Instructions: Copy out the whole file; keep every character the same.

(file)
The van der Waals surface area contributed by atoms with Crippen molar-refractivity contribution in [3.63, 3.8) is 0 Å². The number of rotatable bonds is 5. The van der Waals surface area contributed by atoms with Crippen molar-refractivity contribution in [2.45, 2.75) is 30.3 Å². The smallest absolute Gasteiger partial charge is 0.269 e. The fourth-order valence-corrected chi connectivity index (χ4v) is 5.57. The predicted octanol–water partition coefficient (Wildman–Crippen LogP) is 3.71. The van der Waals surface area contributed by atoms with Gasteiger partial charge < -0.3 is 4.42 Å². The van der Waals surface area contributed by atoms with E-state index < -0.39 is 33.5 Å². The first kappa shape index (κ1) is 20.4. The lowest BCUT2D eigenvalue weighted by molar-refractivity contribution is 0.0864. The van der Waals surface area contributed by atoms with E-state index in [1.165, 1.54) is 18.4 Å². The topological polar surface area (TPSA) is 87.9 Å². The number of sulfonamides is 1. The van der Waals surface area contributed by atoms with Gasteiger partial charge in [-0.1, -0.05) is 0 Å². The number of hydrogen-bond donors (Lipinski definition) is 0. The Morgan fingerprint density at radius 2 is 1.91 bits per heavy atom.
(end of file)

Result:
The van der Waals surface area contributed by atoms with Crippen molar-refractivity contribution in [3.63, 3.8) is 0 Å². The number of rotatable bonds is 5. The van der Waals surface area contributed by atoms with Crippen molar-refractivity contribution in [2.45, 2.75) is 30.3 Å². The smallest absolute Gasteiger partial charge is 0.269 e. The fourth-order valence-corrected chi connectivity index (χ4v) is 5.57. The predicted octanol–water partition coefficient (Wildman–Crippen LogP) is 3.71. The van der Waals surface area contributed by atoms with Gasteiger partial charge < -0.3 is 4.42 Å². The van der Waals surface area contributed by atoms with E-state index < -0.39 is 33.5 Å². The first kappa shape index (κ1) is 20.4. The lowest BCUT2D eigenvalue weighted by molar-refractivity contribution is 0.0864. The van der Waals surface area contributed by atoms with E-state index in [1.165, 1.54) is 18.4 Å². The topological polar surface area (TPSA) is 87.9 Å². The number of sulfonamides is 1. The van der Waals surface area contributed by atoms with Gasteiger partial charge in [-0.1, -0.05) is 0 Å². The number of hydrogen-bond donors (Lipinski definition) is 0. The Morgan fingerprint density at radius 2 is 1.91 bits per heavy atom.